- In 2011, Reyes signed with the Padres (see Transactions below)
May 14, 2018 : Reyes' red-hot start to the 2018 Minor League season paid off with a big league promotion
Reyes had a very detailed Petco Park tattoo on his chest.
Franmil remembers that November night vividly. He knew the situation. He knew the Padres needed to add him to the 40-man roster by 8:00 that night or his fate with the organization—the only one he'd ever played for—would be at the mercy of the Rule 5 Draft. So Reyes, in his childhood bedroom, waited for the phone call that would tell him he'd been added to the San Diego roster. It never came. Despite having led all Padres Minor Leaguers with 26 homers in 2017, Reyes was exposed in the Rule 5 Draft. Two weeks later, he was unselected.
"When the Padres didn't protect me, it was: 'I'm not going to let them know that I'm feeling down,'" Reyes said. "I'm going to give my 100 percent, and I know I'm going to make the Majors this year. So I worked hard. And here I am."
"There were a lot of people here who believed in him," said Padres manager Andy Green. "But you have 40 spots. You make 40 tough decisions. Some guys are just on the periphery of that. Sometimes it comes down to, 'Hey, do we think somebody's going to take this guy? No. But do we think somebody's going to take this other guy?' That doesn't mean that we necessarily value somebody over somebody else."
To hear the Padres tell it, their decision to leave Reyes unprotected was a calculated risk. Earlier that month, Reyes underwent minor hand surgery. They thought that might dissuade teams from selecting him. His shoddy defense probably had the same effect. The gamble paid off. But make no mistake: It was a gamble. The Padres almost certainly wouldn't have made it had they foreseen this much success this quickly for Reyes.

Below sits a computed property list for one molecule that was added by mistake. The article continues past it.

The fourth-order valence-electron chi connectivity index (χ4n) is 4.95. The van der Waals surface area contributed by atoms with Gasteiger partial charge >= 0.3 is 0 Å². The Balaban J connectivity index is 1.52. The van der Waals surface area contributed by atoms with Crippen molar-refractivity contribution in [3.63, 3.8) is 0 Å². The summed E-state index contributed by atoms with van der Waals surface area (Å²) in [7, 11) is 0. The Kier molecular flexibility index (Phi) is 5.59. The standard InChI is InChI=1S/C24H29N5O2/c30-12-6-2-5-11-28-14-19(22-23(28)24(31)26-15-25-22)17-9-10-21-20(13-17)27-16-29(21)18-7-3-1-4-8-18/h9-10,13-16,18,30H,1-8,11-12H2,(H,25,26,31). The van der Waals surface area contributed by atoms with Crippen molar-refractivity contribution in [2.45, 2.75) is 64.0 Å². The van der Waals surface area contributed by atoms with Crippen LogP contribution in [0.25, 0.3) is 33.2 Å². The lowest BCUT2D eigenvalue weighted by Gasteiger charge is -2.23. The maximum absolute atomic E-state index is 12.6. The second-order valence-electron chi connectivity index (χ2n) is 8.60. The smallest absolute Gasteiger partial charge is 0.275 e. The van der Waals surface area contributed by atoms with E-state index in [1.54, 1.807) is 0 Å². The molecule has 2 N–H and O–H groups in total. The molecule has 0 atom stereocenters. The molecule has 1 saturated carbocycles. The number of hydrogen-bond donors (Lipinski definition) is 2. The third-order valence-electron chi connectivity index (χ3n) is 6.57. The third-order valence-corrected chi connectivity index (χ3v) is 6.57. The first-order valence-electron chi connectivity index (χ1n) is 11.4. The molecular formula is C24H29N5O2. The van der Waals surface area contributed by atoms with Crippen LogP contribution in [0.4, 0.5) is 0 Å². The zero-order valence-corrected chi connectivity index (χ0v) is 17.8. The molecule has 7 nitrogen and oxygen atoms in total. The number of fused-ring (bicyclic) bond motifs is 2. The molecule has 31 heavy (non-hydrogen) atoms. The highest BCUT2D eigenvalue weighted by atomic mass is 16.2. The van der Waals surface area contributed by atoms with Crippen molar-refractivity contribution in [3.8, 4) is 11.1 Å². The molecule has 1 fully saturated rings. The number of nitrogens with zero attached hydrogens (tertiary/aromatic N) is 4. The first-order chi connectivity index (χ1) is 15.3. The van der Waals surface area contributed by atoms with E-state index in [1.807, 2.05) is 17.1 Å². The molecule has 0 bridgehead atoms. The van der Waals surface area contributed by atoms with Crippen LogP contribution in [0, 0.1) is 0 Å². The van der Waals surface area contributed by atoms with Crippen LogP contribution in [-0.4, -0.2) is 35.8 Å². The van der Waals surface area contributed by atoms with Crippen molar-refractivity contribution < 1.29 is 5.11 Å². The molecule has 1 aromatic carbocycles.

"He has stepped up and taken another huge step in his development this year," Green said. "There's no doubt about that. What he did in El Paso, it's off the charts. And what he's done here has been really special, too." (Cassavell - mlb.com - 8/12/18)
Reyes is a massive human with massive power. His plate approach is already very refined. It's easy to forget he's only 23 years old. No question, the Padres have been impressed by the results. They've been just as impressed by the mental side of Reyes' game. Upon his most recent demotion, Reyes watched old videos of his swings and compared them to his current one. He noticed he'd inadvertently increased his leg kick and the length of his swing.
"When I was in Triple-A, everything was quiet, and I was good," Reyes said. "When I got here, maybe there was something in me that was trying to show the people, trying to show the fans, the power I have. I tried too much. It was about trying to slow down my game a little bit and be quieter, react."
It's paid dividends. Reyes is going to play at least semi-regularly down the stretch, with Myers poised to see time at third. It'll be up to Reyes to sustain that success and state his case for the future right-field job.
"He's definitely played his way into the mix," Green said. "He's got more work to do out in front of him. But he has done a lot to draw everybody's attention to his ability." (Cassavell - mlb.com - 8/12/18)
Franmil speaks good English. He has gotten tremendously better since the spring. The commitment he makes is so blatantly obvious that it is really hard not to love everything about this guy. With a language barrier, sometimes Latino players don't always embrace the American culture.
“It is really important," he said. "Some players don’t understand how important this is. Some ignore the coaches requests to go to English class. It is not really hard to learn English if you put effort into it. You should never feel embarrassed to talk. Your teammates are NOT going to make fun of you. They know that is not your primary language. If you try to talk to them, they are going to see your effort and help you.” (James Clark - East Village Times- September 3, 2018)